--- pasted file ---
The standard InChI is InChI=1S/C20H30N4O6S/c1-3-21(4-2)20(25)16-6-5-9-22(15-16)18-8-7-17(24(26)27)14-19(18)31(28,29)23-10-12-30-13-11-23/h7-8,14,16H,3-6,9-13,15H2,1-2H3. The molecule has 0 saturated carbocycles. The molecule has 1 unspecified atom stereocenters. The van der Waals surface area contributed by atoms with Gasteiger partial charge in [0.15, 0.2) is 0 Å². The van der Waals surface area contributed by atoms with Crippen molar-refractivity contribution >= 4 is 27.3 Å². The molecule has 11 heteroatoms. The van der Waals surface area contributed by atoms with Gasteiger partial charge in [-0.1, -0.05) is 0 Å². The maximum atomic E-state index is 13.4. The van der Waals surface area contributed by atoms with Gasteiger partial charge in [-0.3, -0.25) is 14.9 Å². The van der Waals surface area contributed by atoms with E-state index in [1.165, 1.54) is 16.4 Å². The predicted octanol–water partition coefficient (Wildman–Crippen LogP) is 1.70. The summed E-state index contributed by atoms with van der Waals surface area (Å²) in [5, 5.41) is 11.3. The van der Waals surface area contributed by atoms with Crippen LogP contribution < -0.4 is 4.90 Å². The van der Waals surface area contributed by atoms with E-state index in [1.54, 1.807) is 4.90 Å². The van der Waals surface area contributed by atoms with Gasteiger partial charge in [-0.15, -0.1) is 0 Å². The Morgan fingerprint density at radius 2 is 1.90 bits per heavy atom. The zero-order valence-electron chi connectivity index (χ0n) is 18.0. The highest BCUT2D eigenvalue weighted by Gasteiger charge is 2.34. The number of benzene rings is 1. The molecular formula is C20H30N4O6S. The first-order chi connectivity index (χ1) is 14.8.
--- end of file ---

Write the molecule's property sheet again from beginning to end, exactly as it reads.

The standard InChI is InChI=1S/C20H30N4O6S/c1-3-21(4-2)20(25)16-6-5-9-22(15-16)18-8-7-17(24(26)27)14-19(18)31(28,29)23-10-12-30-13-11-23/h7-8,14,16H,3-6,9-13,15H2,1-2H3. The molecule has 0 saturated carbocycles. The molecule has 1 unspecified atom stereocenters. The van der Waals surface area contributed by atoms with Gasteiger partial charge in [0.15, 0.2) is 0 Å². The van der Waals surface area contributed by atoms with Crippen molar-refractivity contribution >= 4 is 27.3 Å². The molecule has 11 heteroatoms. The van der Waals surface area contributed by atoms with Gasteiger partial charge in [-0.1, -0.05) is 0 Å². The maximum atomic E-state index is 13.4. The van der Waals surface area contributed by atoms with Gasteiger partial charge in [-0.3, -0.25) is 14.9 Å². The van der Waals surface area contributed by atoms with E-state index in [1.165, 1.54) is 16.4 Å². The predicted octanol–water partition coefficient (Wildman–Crippen LogP) is 1.70. The summed E-state index contributed by atoms with van der Waals surface area (Å²) in [5, 5.41) is 11.3. The van der Waals surface area contributed by atoms with Crippen LogP contribution < -0.4 is 4.90 Å². The van der Waals surface area contributed by atoms with E-state index in [1.54, 1.807) is 4.90 Å². The van der Waals surface area contributed by atoms with Gasteiger partial charge in [-0.15, -0.1) is 0 Å². The Morgan fingerprint density at radius 2 is 1.90 bits per heavy atom. The zero-order valence-electron chi connectivity index (χ0n) is 18.0. The highest BCUT2D eigenvalue weighted by Gasteiger charge is 2.34. The number of benzene rings is 1. The molecular formula is C20H30N4O6S. The first-order chi connectivity index (χ1) is 14.8.